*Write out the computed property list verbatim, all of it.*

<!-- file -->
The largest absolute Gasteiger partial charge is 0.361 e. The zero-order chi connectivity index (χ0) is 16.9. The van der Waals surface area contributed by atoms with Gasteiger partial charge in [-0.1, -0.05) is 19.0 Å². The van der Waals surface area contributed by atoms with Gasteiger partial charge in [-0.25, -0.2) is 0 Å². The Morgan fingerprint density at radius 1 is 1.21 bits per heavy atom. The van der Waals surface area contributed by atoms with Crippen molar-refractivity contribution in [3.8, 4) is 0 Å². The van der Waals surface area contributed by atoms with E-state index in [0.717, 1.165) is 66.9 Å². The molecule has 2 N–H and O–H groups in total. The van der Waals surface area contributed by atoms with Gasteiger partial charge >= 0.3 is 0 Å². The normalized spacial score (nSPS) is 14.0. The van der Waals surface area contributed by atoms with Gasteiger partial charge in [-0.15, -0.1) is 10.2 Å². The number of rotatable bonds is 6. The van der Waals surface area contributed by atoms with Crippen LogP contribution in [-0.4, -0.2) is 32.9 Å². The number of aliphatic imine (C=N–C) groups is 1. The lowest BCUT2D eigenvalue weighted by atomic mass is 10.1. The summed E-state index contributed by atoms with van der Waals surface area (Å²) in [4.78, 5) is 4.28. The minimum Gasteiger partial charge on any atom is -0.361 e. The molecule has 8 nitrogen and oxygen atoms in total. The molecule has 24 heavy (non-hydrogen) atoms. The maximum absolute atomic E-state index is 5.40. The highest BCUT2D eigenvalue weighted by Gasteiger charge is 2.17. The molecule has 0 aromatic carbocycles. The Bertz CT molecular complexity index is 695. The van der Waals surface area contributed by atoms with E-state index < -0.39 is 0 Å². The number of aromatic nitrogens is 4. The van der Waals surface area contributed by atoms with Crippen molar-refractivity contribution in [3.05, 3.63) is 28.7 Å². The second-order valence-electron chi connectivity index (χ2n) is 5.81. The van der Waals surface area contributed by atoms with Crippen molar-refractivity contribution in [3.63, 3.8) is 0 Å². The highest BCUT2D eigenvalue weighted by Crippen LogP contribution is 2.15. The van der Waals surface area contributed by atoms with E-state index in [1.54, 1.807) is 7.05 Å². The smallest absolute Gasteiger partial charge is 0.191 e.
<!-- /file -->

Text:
The largest absolute Gasteiger partial charge is 0.361 e. The zero-order chi connectivity index (χ0) is 16.9. The van der Waals surface area contributed by atoms with Gasteiger partial charge in [-0.1, -0.05) is 19.0 Å². The van der Waals surface area contributed by atoms with Gasteiger partial charge in [-0.25, -0.2) is 0 Å². The Morgan fingerprint density at radius 1 is 1.21 bits per heavy atom. The van der Waals surface area contributed by atoms with Crippen molar-refractivity contribution in [3.8, 4) is 0 Å². The van der Waals surface area contributed by atoms with E-state index in [0.717, 1.165) is 66.9 Å². The molecule has 2 N–H and O–H groups in total. The van der Waals surface area contributed by atoms with Gasteiger partial charge >= 0.3 is 0 Å². The normalized spacial score (nSPS) is 14.0. The van der Waals surface area contributed by atoms with Gasteiger partial charge in [-0.15, -0.1) is 10.2 Å². The number of rotatable bonds is 6. The van der Waals surface area contributed by atoms with Crippen LogP contribution in [-0.4, -0.2) is 32.9 Å². The number of aliphatic imine (C=N–C) groups is 1. The lowest BCUT2D eigenvalue weighted by atomic mass is 10.1. The summed E-state index contributed by atoms with van der Waals surface area (Å²) in [4.78, 5) is 4.28. The minimum Gasteiger partial charge on any atom is -0.361 e. The molecule has 8 nitrogen and oxygen atoms in total. The molecule has 24 heavy (non-hydrogen) atoms. The maximum absolute atomic E-state index is 5.40. The highest BCUT2D eigenvalue weighted by Gasteiger charge is 2.17. The molecule has 0 aromatic carbocycles. The Bertz CT molecular complexity index is 695. The van der Waals surface area contributed by atoms with E-state index < -0.39 is 0 Å². The number of aromatic nitrogens is 4. The van der Waals surface area contributed by atoms with Crippen molar-refractivity contribution in [3.05, 3.63) is 28.7 Å². The second-order valence-electron chi connectivity index (χ2n) is 5.81. The van der Waals surface area contributed by atoms with Crippen molar-refractivity contribution in [3.63, 3.8) is 0 Å². The highest BCUT2D eigenvalue weighted by Crippen LogP contribution is 2.15. The van der Waals surface area contributed by atoms with E-state index in [1.54, 1.807) is 7.05 Å². The smallest absolute Gasteiger partial charge is 0.191 e.